Children's date with rock music
If you ever needed proof that music has no language, this was the place to be. For more than 100 inmates of DMRC’s children home at Tis Hazari, it was a date with rock music created by Australia’s best bands. Lack of understanding of the other’s language was more than made up for in sheer enthusiasm.
Within a couple of hours of landing in the City, members of four Oz rock bands – Big Scary, The Aston Shuffle, Jinja Safari and Sheppard – played for these underprivileged children, who were anxiously waiting for them and had some compositions of their own to share.
The bands, who were in Delhi to perform at The Aussie BBQ under the aegis of ongoing Oz Fest, were welcomed by a rock song O Dharti, composed by kids who have been learning music at the Sound School of Salaam Baalak Trust. Sound School is a series of Australian music events and initiatives aimed at raising money to purchase musical instruments, teaching aids and provide tuition for underprivileged children.
Post the kids’s performance, it was the turn of the professionals to take centre stage, making children groove to tunes of their music, while also dancing along with them. The children had little idea about rock music and what the bands were playing for them and so, the performance turned into an occasion for shaking a leg.
The energy of the children was seen to be believed as George, vocalist of Sheppard, an Indie pop Brisbane band, sang Let me down easy, even though the lyrics sailed right past their untutored minds. While Sheppard continued performing, the other band members gave company to the children, dancing with them, talking to them and clicking their pictures with their mobile phones.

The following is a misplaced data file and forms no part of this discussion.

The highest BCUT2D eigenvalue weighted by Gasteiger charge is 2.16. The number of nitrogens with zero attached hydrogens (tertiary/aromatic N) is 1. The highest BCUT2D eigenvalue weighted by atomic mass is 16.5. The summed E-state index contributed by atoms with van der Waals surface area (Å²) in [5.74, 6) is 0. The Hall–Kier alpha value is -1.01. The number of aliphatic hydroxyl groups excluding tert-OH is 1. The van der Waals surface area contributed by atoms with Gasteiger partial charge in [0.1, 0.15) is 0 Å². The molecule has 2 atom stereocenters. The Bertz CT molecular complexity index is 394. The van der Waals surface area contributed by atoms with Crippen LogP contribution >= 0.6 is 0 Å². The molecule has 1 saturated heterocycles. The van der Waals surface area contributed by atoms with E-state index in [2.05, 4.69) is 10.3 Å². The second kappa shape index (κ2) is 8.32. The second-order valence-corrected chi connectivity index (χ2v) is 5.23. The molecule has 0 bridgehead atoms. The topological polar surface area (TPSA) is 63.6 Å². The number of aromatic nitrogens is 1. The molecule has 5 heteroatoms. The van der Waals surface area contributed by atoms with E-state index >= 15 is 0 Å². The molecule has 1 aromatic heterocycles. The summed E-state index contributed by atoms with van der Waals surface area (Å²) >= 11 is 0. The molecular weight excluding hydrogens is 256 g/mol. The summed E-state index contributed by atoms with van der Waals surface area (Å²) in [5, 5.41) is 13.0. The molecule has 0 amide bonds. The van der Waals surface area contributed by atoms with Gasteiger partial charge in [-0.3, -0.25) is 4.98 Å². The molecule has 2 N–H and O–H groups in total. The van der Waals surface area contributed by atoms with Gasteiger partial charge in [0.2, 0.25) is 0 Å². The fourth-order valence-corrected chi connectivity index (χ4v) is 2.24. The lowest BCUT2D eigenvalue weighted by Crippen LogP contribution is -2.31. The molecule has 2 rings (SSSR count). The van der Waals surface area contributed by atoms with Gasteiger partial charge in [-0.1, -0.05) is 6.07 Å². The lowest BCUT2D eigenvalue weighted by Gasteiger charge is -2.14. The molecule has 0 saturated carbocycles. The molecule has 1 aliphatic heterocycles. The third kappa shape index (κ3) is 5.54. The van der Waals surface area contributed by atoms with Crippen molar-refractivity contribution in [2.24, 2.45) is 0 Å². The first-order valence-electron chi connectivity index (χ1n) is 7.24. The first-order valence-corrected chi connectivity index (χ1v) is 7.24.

For most band members, it was their first visit to Delhi and to the country. When asked how it was to perform in a small room and front of little fans, George, who sang and danced energetically, said, “We also started from small places. It was enjoyable for me because the kids were enjoying like anything. It is a different show everywhere but this one is really special.”
Amy, another band member and George’s sister who danced along with the children, said, “When we play in big concerts and fans shout and enjoy our music, that is special, but this was special too. While I was scared as they were jumping very close to me, I was also enjoying as they danced without being conscious. It’s been only a few hours since I have been here and I am already loving the atmosphere though I had very mixed reviews about India.”
Avid music lovers, the children aspire to become as big as these bands some day. Lalit Mishra, a vocalist from the Sound School’s band, hopes they will get to perform with all musical instruments. A student of Std X who has been in DMRC’s children home for the last three years, Lalit said, “We practice every day for about three hours when exams are not around. We do perform outside very rarely with all the instruments. I hope we play regularly with all members and people start recognising our band.”